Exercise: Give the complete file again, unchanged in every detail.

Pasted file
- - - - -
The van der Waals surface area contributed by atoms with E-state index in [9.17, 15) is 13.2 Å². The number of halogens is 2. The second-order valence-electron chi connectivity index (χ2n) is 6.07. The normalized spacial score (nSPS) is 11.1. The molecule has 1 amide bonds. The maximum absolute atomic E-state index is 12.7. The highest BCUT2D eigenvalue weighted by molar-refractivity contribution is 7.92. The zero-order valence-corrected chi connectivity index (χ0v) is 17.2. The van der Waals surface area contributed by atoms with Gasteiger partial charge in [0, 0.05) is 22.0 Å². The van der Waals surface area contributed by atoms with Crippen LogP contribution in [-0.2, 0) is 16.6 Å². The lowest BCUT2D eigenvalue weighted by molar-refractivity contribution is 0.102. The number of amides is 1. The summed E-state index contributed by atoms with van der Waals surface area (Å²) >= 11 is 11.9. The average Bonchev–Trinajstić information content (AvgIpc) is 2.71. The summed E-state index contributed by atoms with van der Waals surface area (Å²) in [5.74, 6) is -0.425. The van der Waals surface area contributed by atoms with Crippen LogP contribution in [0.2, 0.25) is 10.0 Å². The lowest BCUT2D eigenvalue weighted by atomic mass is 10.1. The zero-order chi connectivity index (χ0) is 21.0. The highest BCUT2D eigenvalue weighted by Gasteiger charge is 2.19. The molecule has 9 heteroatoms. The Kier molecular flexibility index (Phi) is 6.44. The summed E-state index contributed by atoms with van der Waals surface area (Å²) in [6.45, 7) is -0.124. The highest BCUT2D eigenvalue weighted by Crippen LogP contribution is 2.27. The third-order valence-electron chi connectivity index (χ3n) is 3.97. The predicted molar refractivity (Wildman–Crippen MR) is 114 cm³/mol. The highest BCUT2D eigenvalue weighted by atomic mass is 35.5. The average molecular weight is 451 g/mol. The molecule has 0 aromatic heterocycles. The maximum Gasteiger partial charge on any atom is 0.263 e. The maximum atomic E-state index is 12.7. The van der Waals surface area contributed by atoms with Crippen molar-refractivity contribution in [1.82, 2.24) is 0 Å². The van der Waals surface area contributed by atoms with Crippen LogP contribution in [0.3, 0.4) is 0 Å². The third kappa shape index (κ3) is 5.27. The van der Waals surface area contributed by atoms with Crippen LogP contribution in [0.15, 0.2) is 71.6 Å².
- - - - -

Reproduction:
The van der Waals surface area contributed by atoms with E-state index in [9.17, 15) is 13.2 Å². The number of halogens is 2. The second-order valence-electron chi connectivity index (χ2n) is 6.07. The normalized spacial score (nSPS) is 11.1. The molecule has 1 amide bonds. The maximum absolute atomic E-state index is 12.7. The highest BCUT2D eigenvalue weighted by molar-refractivity contribution is 7.92. The zero-order valence-corrected chi connectivity index (χ0v) is 17.2. The van der Waals surface area contributed by atoms with Gasteiger partial charge in [0, 0.05) is 22.0 Å². The van der Waals surface area contributed by atoms with Crippen LogP contribution in [-0.2, 0) is 16.6 Å². The lowest BCUT2D eigenvalue weighted by molar-refractivity contribution is 0.102. The number of amides is 1. The summed E-state index contributed by atoms with van der Waals surface area (Å²) >= 11 is 11.9. The average Bonchev–Trinajstić information content (AvgIpc) is 2.71. The summed E-state index contributed by atoms with van der Waals surface area (Å²) in [5.74, 6) is -0.425. The van der Waals surface area contributed by atoms with Crippen LogP contribution in [0.2, 0.25) is 10.0 Å². The lowest BCUT2D eigenvalue weighted by atomic mass is 10.1. The zero-order chi connectivity index (χ0) is 21.0. The highest BCUT2D eigenvalue weighted by Gasteiger charge is 2.19. The molecule has 9 heteroatoms. The Kier molecular flexibility index (Phi) is 6.44. The summed E-state index contributed by atoms with van der Waals surface area (Å²) in [6.45, 7) is -0.124. The highest BCUT2D eigenvalue weighted by Crippen LogP contribution is 2.27. The third-order valence-electron chi connectivity index (χ3n) is 3.97. The predicted molar refractivity (Wildman–Crippen MR) is 114 cm³/mol. The highest BCUT2D eigenvalue weighted by atomic mass is 35.5. The average molecular weight is 451 g/mol. The molecule has 0 aromatic heterocycles. The maximum Gasteiger partial charge on any atom is 0.263 e. The maximum atomic E-state index is 12.7. The van der Waals surface area contributed by atoms with Crippen molar-refractivity contribution in [1.82, 2.24) is 0 Å². The van der Waals surface area contributed by atoms with Crippen LogP contribution in [0.3, 0.4) is 0 Å². The third kappa shape index (κ3) is 5.27. The van der Waals surface area contributed by atoms with Crippen LogP contribution in [0.15, 0.2) is 71.6 Å².